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Maestro's Fabio Trabocchi Makes "Mmmm" His Own
Does every chef need an Emeril-style slogan? By Erin Zimmer
Comments () | Published December 14, 2006
Maestro chef Fabio Trabocchi, courtesy of the Ritz-Carlton.
Dynamic television personality Emeril Lagasse finishes every cooking demo with his signature "Bam!" Rachael Ray's partial to shouting "Yum-o!" with every stir of her wooden spoon. And though he may not be a television celebrity —at least not yet — Maestro chef and recent cookbook author Fabio Trabocchi is campaigning for his own signature sound effect: "Mmmm."

Yup, that's right, just your average "Mmmm." Definitely not the most original, or thrilling, trademark sound. Campbell's soup made "Mmm, mmm good" a thing, but even that had more bite.
 
At a recent cooking demo at Dupont Circle's FreshFarm market, Trabocchi went public with his love for the "Mmmm." He turned his market audience into a moaning chorus. Trabocchi was there to demonstrate recipes from his new cookbook, La Cucina of Le Marche, which explores the lesser-known cuisine of his home region of Italy. He served up warm samples of Le Marche-style risotto and chestnut soup, and emphatically ordered everyone to "Mmmm" along. Before long, the Dupont Market crowd was a harmonizing jam session, with a fetching Trabocchi — television-quality fetching—as conductor.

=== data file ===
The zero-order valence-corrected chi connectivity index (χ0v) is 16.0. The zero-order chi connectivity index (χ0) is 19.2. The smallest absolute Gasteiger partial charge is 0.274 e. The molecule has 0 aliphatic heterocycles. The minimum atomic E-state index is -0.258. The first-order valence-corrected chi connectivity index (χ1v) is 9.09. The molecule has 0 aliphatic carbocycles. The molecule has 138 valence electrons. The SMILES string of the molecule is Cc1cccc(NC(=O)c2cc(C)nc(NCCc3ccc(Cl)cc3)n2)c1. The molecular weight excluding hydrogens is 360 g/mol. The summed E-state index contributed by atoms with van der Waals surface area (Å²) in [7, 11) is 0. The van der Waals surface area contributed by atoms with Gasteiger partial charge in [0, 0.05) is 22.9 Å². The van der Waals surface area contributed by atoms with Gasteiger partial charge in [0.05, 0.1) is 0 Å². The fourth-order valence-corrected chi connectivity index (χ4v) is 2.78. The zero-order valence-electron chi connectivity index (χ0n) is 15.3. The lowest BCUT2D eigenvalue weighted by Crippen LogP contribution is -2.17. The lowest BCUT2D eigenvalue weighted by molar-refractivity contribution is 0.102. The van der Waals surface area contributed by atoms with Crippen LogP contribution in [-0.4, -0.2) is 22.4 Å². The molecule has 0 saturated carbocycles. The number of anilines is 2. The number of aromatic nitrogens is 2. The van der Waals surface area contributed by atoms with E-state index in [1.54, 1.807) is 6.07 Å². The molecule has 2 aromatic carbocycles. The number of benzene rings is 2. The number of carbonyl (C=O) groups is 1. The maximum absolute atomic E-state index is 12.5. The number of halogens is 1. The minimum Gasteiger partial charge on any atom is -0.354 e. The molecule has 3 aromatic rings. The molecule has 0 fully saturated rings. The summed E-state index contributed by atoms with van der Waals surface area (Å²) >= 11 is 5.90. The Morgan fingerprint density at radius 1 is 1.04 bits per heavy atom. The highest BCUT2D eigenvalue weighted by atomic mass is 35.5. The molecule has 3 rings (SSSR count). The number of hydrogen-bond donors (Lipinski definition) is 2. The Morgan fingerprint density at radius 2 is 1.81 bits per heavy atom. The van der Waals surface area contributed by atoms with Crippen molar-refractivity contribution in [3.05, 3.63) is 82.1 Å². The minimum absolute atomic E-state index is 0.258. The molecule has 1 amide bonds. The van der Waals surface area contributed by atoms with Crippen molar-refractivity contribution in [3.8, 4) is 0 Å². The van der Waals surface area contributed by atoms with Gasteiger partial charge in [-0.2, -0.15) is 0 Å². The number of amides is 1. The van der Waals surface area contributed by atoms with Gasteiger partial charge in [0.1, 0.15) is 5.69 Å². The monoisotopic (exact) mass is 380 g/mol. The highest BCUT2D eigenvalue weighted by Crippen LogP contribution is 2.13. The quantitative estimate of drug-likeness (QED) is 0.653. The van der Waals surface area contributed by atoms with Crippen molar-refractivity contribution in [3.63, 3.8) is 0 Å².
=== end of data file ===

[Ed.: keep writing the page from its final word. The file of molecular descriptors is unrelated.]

When did he become so fixated on the sound? When he started feeding his baby daughter, now five, solid foods. Daddy Trabocchi belted out an "Mmm" every time the spoon hit her little mouth. "It's a happy food kind of sound...and it can find its way into situations outside the kitchen," says an enigmatic Trabocchi. " I'll let the imagination take care of that."

Fabio calls it "a way of pre-advertising" how delicious the food will be. To an observer of the market spectacle, it was like watching a young Emeril experiment with "Bam!" Though Trabocchi has no Food Network deals lined up, he might be pushing for a more interactive stage presence. And after his national cookbook release, Food and Wine's "Best New Chef in America" nod back in 2002, and Maestro's RAMMY award for best restaurant this past summer, maybe sound-branding is the next logical step. Because in this era of food-porn and wall-less kitchens, a chef's theatrical presence and sex appeal can be just as vital as the food.
 

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